Are you talking to me?

Michael Pierse examines how the Irish working class have been represented in literature.


In his 1958 play The Hostage, Brendan Behan interestingly mixes the issue of class with post-colonial politics, suggesting how the Republic of Ireland had inherited much of the snobbery of its erstwhile colonial rulers. When Behan’s captive English soldier, Leslie, encounters the English-born but of Irish extraction IRA veteran Monsewer amongst his captors, their antagonism hinges on class rather than ethno-national enmities:

MONSEWER: Are you a cricketer, my boy?
SOLDIER: Yes, sir. Do you like a game?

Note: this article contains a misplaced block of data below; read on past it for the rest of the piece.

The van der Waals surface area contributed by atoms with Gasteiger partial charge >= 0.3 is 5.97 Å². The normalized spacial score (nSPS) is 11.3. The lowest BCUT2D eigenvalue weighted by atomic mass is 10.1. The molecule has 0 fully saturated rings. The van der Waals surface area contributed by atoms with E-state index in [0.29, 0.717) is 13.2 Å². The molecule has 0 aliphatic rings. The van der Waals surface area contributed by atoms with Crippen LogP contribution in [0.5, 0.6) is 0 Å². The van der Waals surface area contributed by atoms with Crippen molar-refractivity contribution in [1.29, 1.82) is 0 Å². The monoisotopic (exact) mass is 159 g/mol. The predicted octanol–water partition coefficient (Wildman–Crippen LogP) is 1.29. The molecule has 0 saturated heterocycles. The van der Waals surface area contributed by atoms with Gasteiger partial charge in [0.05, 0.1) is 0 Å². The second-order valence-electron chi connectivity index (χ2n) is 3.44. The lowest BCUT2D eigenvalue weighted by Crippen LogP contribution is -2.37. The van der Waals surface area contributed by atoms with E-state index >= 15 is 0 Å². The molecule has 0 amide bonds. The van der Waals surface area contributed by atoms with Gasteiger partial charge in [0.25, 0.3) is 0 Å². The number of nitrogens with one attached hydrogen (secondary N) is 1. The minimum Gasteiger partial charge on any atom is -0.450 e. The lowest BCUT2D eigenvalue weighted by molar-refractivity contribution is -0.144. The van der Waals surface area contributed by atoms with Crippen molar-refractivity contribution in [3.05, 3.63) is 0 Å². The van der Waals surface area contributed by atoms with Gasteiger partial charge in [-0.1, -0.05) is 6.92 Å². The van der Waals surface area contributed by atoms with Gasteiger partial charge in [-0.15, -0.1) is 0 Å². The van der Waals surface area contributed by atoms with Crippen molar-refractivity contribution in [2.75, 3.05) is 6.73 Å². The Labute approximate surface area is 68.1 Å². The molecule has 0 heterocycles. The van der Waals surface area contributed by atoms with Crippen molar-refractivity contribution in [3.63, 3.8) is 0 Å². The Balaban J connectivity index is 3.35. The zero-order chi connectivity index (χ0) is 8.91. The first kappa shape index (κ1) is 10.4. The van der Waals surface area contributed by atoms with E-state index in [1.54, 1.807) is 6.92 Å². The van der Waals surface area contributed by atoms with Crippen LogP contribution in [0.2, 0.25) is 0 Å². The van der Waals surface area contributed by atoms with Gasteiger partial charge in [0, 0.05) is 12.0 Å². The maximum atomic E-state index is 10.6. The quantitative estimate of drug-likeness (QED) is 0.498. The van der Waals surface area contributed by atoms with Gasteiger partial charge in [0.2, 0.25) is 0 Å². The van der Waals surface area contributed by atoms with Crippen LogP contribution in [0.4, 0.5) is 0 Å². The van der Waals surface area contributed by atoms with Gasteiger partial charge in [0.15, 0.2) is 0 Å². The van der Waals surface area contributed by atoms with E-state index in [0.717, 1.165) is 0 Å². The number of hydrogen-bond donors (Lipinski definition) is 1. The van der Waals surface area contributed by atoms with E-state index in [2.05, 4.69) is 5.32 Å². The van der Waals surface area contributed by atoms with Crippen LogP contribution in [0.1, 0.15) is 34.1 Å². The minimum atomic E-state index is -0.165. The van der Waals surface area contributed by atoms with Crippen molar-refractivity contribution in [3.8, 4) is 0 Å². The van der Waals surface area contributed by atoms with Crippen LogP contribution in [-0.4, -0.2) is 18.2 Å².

MONSEWER: By Jove, yes.
SOLDIER: Mind you, I couldn’t get on
with it at the Boys’ Home. They
gave us two sets of stumps, you see,
and I’d always been used to one,
chalked up on the old wall at home.
MONSEWER: That’s not cricket, my boy.
SOLDIER: Now there you are, then.
You’re what I call a cricket person
and I’m what I call a soccer person.
That’s where your race lark comes in.

By mistaking class for race, Leslie’s retort suggests how the former is as important as the latter in this encounter. […]

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July/August 2017 (issue no.374) 

July Book Competition

Grace After Henry

by Eithne Shortall

Grace sees her boyfriend Henry everywhere. In the supermarket, on the streets at the graveyard. Only Henry is dead...

'Moving, witty and well written. I loved it.' - Louise O'Neill

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Grace After Henry by Eithne Shortall
ISBN: 9781786493873
Publisher: Corvus Books



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